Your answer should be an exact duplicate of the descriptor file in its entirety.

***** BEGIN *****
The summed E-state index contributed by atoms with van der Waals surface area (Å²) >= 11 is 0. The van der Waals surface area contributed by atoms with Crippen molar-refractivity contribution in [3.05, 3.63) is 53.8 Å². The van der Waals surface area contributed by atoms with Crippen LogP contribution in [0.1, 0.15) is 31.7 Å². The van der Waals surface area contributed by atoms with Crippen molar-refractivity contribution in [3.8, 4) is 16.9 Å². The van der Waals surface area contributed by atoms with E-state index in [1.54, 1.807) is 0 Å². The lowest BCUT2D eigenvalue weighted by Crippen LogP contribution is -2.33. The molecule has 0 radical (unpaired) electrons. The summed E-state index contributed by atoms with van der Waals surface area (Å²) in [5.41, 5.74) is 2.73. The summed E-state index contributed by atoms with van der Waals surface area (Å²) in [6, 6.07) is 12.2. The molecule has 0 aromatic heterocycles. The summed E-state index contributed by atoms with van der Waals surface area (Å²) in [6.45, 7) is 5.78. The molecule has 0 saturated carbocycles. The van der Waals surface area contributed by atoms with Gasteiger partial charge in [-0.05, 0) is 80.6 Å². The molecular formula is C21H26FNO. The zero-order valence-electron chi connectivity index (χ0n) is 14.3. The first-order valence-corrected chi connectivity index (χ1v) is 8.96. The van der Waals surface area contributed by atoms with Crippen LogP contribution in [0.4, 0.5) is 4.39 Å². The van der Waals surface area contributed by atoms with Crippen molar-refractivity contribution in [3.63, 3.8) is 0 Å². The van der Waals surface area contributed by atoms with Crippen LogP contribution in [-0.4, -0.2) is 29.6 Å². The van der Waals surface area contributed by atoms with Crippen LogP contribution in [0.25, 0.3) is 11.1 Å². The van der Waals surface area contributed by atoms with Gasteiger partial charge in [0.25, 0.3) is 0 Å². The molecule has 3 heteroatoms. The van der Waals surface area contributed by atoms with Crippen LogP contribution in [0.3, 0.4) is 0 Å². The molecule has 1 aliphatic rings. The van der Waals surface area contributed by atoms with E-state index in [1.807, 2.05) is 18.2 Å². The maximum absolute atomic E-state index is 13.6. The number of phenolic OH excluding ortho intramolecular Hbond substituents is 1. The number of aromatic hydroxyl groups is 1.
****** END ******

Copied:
The summed E-state index contributed by atoms with van der Waals surface area (Å²) >= 11 is 0. The van der Waals surface area contributed by atoms with Crippen molar-refractivity contribution in [3.05, 3.63) is 53.8 Å². The van der Waals surface area contributed by atoms with Crippen LogP contribution in [0.1, 0.15) is 31.7 Å². The van der Waals surface area contributed by atoms with Crippen molar-refractivity contribution in [3.8, 4) is 16.9 Å². The van der Waals surface area contributed by atoms with E-state index in [1.54, 1.807) is 0 Å². The lowest BCUT2D eigenvalue weighted by Crippen LogP contribution is -2.33. The molecule has 0 radical (unpaired) electrons. The summed E-state index contributed by atoms with van der Waals surface area (Å²) in [5.41, 5.74) is 2.73. The summed E-state index contributed by atoms with van der Waals surface area (Å²) in [6, 6.07) is 12.2. The molecule has 0 aromatic heterocycles. The summed E-state index contributed by atoms with van der Waals surface area (Å²) in [6.45, 7) is 5.78. The molecule has 0 saturated carbocycles. The van der Waals surface area contributed by atoms with Gasteiger partial charge in [-0.05, 0) is 80.6 Å². The molecular formula is C21H26FNO. The zero-order valence-electron chi connectivity index (χ0n) is 14.3. The first-order valence-corrected chi connectivity index (χ1v) is 8.96. The van der Waals surface area contributed by atoms with Crippen LogP contribution in [0.4, 0.5) is 4.39 Å². The van der Waals surface area contributed by atoms with Crippen molar-refractivity contribution in [3.63, 3.8) is 0 Å². The van der Waals surface area contributed by atoms with Crippen LogP contribution in [-0.4, -0.2) is 29.6 Å². The van der Waals surface area contributed by atoms with Crippen LogP contribution in [0.25, 0.3) is 11.1 Å². The van der Waals surface area contributed by atoms with Gasteiger partial charge in [0.25, 0.3) is 0 Å². The molecule has 3 heteroatoms. The van der Waals surface area contributed by atoms with Crippen LogP contribution in [0.3, 0.4) is 0 Å². The molecule has 1 aliphatic rings. The van der Waals surface area contributed by atoms with E-state index in [1.807, 2.05) is 18.2 Å². The maximum absolute atomic E-state index is 13.6. The number of phenolic OH excluding ortho intramolecular Hbond substituents is 1. The number of aromatic hydroxyl groups is 1.